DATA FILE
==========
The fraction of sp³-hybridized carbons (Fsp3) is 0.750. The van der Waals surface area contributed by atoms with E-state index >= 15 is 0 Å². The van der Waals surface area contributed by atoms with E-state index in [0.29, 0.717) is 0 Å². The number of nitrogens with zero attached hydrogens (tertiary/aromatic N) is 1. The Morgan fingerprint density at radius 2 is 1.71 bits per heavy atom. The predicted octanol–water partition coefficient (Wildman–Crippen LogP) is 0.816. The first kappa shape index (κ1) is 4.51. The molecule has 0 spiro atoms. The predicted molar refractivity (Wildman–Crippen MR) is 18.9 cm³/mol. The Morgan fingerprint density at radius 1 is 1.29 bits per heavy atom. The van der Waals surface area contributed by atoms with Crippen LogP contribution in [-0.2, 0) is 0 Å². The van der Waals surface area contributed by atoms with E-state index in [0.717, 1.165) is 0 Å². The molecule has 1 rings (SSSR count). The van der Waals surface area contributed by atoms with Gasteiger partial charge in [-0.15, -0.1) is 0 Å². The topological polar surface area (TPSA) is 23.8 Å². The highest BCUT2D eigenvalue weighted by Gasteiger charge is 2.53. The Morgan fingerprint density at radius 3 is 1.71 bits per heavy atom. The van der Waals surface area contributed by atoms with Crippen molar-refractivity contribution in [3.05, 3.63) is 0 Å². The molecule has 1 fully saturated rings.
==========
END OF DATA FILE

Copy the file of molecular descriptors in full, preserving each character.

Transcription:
The fraction of sp³-hybridized carbons (Fsp3) is 0.750. The van der Waals surface area contributed by atoms with E-state index >= 15 is 0 Å². The van der Waals surface area contributed by atoms with E-state index in [0.29, 0.717) is 0 Å². The number of nitrogens with zero attached hydrogens (tertiary/aromatic N) is 1. The Morgan fingerprint density at radius 2 is 1.71 bits per heavy atom. The predicted octanol–water partition coefficient (Wildman–Crippen LogP) is 0.816. The first kappa shape index (κ1) is 4.51. The molecule has 0 spiro atoms. The predicted molar refractivity (Wildman–Crippen MR) is 18.9 cm³/mol. The Morgan fingerprint density at radius 1 is 1.29 bits per heavy atom. The van der Waals surface area contributed by atoms with Crippen LogP contribution in [-0.2, 0) is 0 Å². The van der Waals surface area contributed by atoms with E-state index in [0.717, 1.165) is 0 Å². The molecule has 1 rings (SSSR count). The van der Waals surface area contributed by atoms with Gasteiger partial charge in [-0.15, -0.1) is 0 Å². The topological polar surface area (TPSA) is 23.8 Å². The highest BCUT2D eigenvalue weighted by Gasteiger charge is 2.53. The Morgan fingerprint density at radius 3 is 1.71 bits per heavy atom. The van der Waals surface area contributed by atoms with Crippen molar-refractivity contribution in [3.05, 3.63) is 0 Å². The molecule has 1 fully saturated rings.